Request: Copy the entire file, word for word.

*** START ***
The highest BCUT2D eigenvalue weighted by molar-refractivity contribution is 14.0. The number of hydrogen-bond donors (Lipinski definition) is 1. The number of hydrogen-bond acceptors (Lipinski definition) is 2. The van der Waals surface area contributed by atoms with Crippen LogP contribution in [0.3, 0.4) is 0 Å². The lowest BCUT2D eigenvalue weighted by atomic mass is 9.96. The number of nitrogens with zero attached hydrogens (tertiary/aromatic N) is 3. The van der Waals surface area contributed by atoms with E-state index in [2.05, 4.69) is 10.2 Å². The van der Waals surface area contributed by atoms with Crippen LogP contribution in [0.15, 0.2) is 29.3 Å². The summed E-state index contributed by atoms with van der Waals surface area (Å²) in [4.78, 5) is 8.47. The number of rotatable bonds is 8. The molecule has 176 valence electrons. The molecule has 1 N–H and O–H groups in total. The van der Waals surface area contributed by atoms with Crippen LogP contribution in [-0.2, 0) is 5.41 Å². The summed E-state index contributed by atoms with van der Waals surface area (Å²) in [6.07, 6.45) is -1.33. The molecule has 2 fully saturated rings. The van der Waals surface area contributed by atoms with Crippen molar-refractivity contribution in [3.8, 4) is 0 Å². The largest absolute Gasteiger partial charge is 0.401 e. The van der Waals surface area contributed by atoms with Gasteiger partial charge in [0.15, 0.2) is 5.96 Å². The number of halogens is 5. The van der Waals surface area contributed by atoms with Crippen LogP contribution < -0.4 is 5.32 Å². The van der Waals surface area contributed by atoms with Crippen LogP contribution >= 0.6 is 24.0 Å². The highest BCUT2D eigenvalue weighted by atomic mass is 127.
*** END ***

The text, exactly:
The highest BCUT2D eigenvalue weighted by molar-refractivity contribution is 14.0. The number of hydrogen-bond donors (Lipinski definition) is 1. The number of hydrogen-bond acceptors (Lipinski definition) is 2. The van der Waals surface area contributed by atoms with Crippen LogP contribution in [0.3, 0.4) is 0 Å². The lowest BCUT2D eigenvalue weighted by atomic mass is 9.96. The number of nitrogens with zero attached hydrogens (tertiary/aromatic N) is 3. The van der Waals surface area contributed by atoms with E-state index in [2.05, 4.69) is 10.2 Å². The van der Waals surface area contributed by atoms with Crippen LogP contribution in [0.15, 0.2) is 29.3 Å². The summed E-state index contributed by atoms with van der Waals surface area (Å²) in [4.78, 5) is 8.47. The number of rotatable bonds is 8. The molecule has 176 valence electrons. The molecule has 1 N–H and O–H groups in total. The van der Waals surface area contributed by atoms with Crippen LogP contribution in [-0.2, 0) is 5.41 Å². The summed E-state index contributed by atoms with van der Waals surface area (Å²) in [6.07, 6.45) is -1.33. The molecule has 2 fully saturated rings. The van der Waals surface area contributed by atoms with Crippen molar-refractivity contribution in [3.8, 4) is 0 Å². The largest absolute Gasteiger partial charge is 0.401 e. The van der Waals surface area contributed by atoms with Gasteiger partial charge in [0.15, 0.2) is 5.96 Å². The number of halogens is 5. The van der Waals surface area contributed by atoms with Crippen LogP contribution < -0.4 is 5.32 Å². The van der Waals surface area contributed by atoms with Crippen LogP contribution >= 0.6 is 24.0 Å². The highest BCUT2D eigenvalue weighted by atomic mass is 127.